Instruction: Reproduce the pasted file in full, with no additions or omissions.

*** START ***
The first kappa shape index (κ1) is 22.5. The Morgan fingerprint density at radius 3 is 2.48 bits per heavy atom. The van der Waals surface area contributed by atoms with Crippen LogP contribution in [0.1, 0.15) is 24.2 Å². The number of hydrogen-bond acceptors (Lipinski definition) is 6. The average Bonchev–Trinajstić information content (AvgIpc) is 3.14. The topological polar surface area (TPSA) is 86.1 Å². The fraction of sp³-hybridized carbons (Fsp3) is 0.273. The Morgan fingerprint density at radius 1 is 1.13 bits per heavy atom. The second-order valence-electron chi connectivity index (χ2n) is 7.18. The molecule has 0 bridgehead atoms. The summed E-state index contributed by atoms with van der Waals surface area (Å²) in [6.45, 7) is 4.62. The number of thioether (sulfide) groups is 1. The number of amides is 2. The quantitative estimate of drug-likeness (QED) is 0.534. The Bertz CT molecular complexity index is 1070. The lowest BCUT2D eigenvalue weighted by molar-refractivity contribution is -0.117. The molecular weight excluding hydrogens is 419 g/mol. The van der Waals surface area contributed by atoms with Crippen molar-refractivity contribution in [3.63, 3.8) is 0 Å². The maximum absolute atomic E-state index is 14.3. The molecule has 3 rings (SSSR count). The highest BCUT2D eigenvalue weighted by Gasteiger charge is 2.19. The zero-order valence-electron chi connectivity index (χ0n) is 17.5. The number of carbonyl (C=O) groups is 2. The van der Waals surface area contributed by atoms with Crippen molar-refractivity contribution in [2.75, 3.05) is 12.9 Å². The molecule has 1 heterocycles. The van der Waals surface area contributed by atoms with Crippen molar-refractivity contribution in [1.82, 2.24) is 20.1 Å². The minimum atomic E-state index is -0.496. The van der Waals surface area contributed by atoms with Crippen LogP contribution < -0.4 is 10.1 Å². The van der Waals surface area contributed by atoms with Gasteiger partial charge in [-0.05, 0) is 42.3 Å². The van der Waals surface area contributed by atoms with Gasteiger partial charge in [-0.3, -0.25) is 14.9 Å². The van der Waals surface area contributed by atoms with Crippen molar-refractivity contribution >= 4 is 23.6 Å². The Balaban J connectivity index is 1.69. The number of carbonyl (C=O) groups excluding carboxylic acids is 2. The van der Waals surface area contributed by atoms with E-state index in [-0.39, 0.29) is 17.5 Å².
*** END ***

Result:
The first kappa shape index (κ1) is 22.5. The Morgan fingerprint density at radius 3 is 2.48 bits per heavy atom. The van der Waals surface area contributed by atoms with Crippen LogP contribution in [0.1, 0.15) is 24.2 Å². The number of hydrogen-bond acceptors (Lipinski definition) is 6. The average Bonchev–Trinajstić information content (AvgIpc) is 3.14. The topological polar surface area (TPSA) is 86.1 Å². The fraction of sp³-hybridized carbons (Fsp3) is 0.273. The Morgan fingerprint density at radius 1 is 1.13 bits per heavy atom. The second-order valence-electron chi connectivity index (χ2n) is 7.18. The molecule has 0 bridgehead atoms. The summed E-state index contributed by atoms with van der Waals surface area (Å²) in [6.45, 7) is 4.62. The number of thioether (sulfide) groups is 1. The number of amides is 2. The quantitative estimate of drug-likeness (QED) is 0.534. The Bertz CT molecular complexity index is 1070. The lowest BCUT2D eigenvalue weighted by molar-refractivity contribution is -0.117. The molecular weight excluding hydrogens is 419 g/mol. The van der Waals surface area contributed by atoms with Crippen molar-refractivity contribution in [3.63, 3.8) is 0 Å². The maximum absolute atomic E-state index is 14.3. The molecule has 3 rings (SSSR count). The highest BCUT2D eigenvalue weighted by Gasteiger charge is 2.19. The zero-order valence-electron chi connectivity index (χ0n) is 17.5. The number of carbonyl (C=O) groups is 2. The van der Waals surface area contributed by atoms with Crippen molar-refractivity contribution in [2.75, 3.05) is 12.9 Å². The molecule has 1 heterocycles. The van der Waals surface area contributed by atoms with Crippen molar-refractivity contribution in [1.82, 2.24) is 20.1 Å². The minimum atomic E-state index is -0.496. The van der Waals surface area contributed by atoms with Crippen LogP contribution < -0.4 is 10.1 Å². The van der Waals surface area contributed by atoms with Gasteiger partial charge in [-0.05, 0) is 42.3 Å². The van der Waals surface area contributed by atoms with Gasteiger partial charge in [-0.3, -0.25) is 14.9 Å². The van der Waals surface area contributed by atoms with Crippen molar-refractivity contribution >= 4 is 23.6 Å². The Balaban J connectivity index is 1.69. The number of carbonyl (C=O) groups excluding carboxylic acids is 2. The van der Waals surface area contributed by atoms with E-state index in [-0.39, 0.29) is 17.5 Å².